Influence of Health Education on Blood Pressure and Body Mass Index of Rural Dwellers IMO State

ISSN: 2380-5439

Journal of Health Education Research & Development

  • Research Article   
  • J Health Edu Res Dev 2018, Vol 6(1): 248
  • DOI: 10.4172/2380-5439.1000248

Influence of Health Education on Blood Pressure and Body Mass Index of Rural Dwellers IMO State

Osuala Eunice O*
Department of Nursing Science, Faculty of Health Sciences, Nnamdi Azikiwe University, Nnewi Campus, Nigeria
*Corresponding Author: Osuala Eunice O, Department of Nursing Sciences, Faculty of Health Sciences, Nnamdi Azikiwe University, Nnewi Campus, Nigeria, Tel: +07081610453, Email: [email protected]

Received Date: Jan 22, 2018 / Accepted Date: Jan 30, 2018 / Published Date: Feb 07, 2018

Abstract

Background and objectives: Hypertension has been globally recognized as the most prevalent Cardiovascular Disease (CVD) and a potent risk factor in the development of other CVD outcomes such as coronary heart diseases, stroke, and renal insufficiency. It has been reported to be on the increase in recent years, being the most rapidly rising CVD in Sub-Saharan Africa. Meanwhile it is associated with preventable risk factors as salt, alcohol and obesity. The purpose of the study is to screen participants for high blood pressure and BMI, provide information on healthy lifestyles as a measure to reduce risk factors that predispose to hypertension among the populace.
Methods: This work was an intervention study that adopted quasi experimental design in which only the Experimental Group (EG) was exposed to health education package aimed at lifestyle modification. Study was guided by three objectives and four hypotheses based on objective.
Results: Percentage of participants with normal blood pressure reading in the EG increased from 37% at baseline to 47% at end-line unlike the Control Group (CG). There was significant difference between the blood pressure readings of the EG and CG, P value=0.000 but there was no significant difference between the BMI of the EG and CG, p value>0.05.
Interpretation and conclusion: This implies that health education influenced their lifestyles positively. There was no significant change in BMI as obesity was not a problem among the populace. Awareness through Health Education on healthy lifestyles especially importance of DASH diet need to be intensified in rural communities by Health workers.

Keywords: Blood pressure; Awareness; Blood pressure; Body mass index; Healthy lifestyle; Dash diet; Risk factors; Health education; Rural dwellers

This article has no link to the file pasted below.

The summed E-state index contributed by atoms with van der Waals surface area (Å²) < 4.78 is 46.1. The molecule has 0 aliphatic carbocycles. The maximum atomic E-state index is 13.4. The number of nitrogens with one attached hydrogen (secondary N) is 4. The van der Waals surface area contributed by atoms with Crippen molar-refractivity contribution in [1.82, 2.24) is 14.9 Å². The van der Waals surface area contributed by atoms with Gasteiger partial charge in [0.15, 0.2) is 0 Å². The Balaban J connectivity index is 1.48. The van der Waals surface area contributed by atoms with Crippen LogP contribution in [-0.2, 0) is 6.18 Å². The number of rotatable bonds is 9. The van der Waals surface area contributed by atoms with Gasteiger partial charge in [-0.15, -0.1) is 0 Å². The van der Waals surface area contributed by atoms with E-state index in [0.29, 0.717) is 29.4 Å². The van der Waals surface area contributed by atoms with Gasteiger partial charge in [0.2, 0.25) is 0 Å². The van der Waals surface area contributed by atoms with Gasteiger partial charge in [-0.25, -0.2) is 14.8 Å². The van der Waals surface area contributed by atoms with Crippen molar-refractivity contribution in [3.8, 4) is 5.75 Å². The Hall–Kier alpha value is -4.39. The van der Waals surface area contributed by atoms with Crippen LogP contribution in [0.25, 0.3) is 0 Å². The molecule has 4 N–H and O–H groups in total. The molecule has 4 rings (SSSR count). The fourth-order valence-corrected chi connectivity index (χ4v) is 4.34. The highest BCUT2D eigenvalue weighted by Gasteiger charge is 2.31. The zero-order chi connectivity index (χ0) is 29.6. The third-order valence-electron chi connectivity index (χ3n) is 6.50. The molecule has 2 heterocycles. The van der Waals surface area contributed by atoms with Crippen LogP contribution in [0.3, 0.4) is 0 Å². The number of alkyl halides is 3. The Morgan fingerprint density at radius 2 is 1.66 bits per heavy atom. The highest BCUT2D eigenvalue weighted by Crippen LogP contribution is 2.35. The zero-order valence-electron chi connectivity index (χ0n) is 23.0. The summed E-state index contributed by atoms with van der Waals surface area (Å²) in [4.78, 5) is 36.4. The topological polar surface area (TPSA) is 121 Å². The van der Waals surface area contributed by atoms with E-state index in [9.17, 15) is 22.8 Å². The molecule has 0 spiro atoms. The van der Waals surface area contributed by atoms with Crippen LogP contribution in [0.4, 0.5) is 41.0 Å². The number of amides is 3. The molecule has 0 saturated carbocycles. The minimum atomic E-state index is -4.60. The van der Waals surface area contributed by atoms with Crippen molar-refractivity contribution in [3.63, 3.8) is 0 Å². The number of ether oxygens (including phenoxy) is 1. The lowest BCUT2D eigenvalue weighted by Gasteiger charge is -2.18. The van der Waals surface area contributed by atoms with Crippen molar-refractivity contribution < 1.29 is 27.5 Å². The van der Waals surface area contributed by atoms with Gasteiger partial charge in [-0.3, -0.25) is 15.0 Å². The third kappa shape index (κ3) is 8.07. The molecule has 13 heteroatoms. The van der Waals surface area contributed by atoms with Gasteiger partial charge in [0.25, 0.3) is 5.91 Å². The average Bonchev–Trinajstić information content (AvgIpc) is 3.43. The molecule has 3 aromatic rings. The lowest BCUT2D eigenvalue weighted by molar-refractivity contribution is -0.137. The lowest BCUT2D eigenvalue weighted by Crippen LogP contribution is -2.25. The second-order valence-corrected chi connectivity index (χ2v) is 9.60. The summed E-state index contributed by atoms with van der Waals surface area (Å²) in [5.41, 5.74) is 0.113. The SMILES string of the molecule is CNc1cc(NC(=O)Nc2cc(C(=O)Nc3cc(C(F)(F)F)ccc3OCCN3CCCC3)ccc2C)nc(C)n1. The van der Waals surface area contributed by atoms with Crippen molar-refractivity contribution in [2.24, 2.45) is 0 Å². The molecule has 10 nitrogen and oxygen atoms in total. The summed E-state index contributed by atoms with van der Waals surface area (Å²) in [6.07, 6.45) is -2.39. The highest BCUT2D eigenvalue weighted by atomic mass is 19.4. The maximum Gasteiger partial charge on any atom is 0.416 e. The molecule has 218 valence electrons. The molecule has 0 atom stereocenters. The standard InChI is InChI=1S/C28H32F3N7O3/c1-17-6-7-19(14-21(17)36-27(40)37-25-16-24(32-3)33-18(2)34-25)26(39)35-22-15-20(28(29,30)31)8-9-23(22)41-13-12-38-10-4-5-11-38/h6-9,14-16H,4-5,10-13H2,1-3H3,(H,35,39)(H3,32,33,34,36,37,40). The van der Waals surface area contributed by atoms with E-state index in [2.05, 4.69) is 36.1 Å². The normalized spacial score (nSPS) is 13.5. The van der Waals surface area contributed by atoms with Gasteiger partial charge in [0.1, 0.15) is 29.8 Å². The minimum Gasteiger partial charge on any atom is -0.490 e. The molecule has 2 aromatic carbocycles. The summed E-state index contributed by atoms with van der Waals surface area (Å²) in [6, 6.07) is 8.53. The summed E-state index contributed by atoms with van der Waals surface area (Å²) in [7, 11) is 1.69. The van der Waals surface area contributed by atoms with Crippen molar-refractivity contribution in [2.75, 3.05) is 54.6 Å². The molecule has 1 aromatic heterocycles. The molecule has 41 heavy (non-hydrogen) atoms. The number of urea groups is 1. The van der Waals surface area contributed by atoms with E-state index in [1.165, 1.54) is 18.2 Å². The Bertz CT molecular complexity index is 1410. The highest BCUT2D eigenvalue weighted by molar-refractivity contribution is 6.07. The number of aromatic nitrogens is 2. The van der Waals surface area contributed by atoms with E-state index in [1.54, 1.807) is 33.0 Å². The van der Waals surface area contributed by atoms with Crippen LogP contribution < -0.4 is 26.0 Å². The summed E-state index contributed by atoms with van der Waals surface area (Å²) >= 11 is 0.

Introduction

Non-Communicable Diseases (NCD) pose increasing important public health problem in low income and middle income countries (LMICs). In 2008, 80% of global NCD deaths occurred in LMICs [1]. Hypertension, a NCD of Cardio Vascular type is common worldwide and is now regarded as a major public health problem [2]. One billion people worldwide have hypertension with 7.1 million deaths yearly [3]. The prevalence of hypertension varies within various countries. It has been reported to be on the increase in recent years, being the most rapidly rising CVD in Sub-Saharan Africa [4,5]. A systematic review and meta- analysis by Ataklte to assess the recent burden of hypertension in Sub-Saharan Africa, based on 33 surveys pooled from 2000-2013 publications involving 110,414 participants of mean age 40 years revealed prevalence varied from 15-70% [6]. Hypertension has been globally recognized as the most prevalent cardiovascular disease and has been acknowledged as a potent risk factor in the development of other cardiovascular disease outcomes such as coronary heart diseases, stroke, and renal insufficiency [7,8]. Hypertension places stress on target organs such as the kidneys, eyes, and heart [9]. Extensive epidemiological studies show that hypertension is one of the commonest cardiovascular ailments in Africa and that blood pressure assumes more importance with increasing age [10]. The risk of developing any of these complications is higher if hypertension is not controlled and if other risk factors such as tobacco, obesity, and diabetes exist [11]. Obesity has been implicated in development of Hypertension. Both childhood and adult obesity predispose to hypertension, hence the need to investigate the blood pressure and BMI of Isunjaba people, a rural community in South East of Nigeria where sudden deaths and stroke has been observed by the researcher.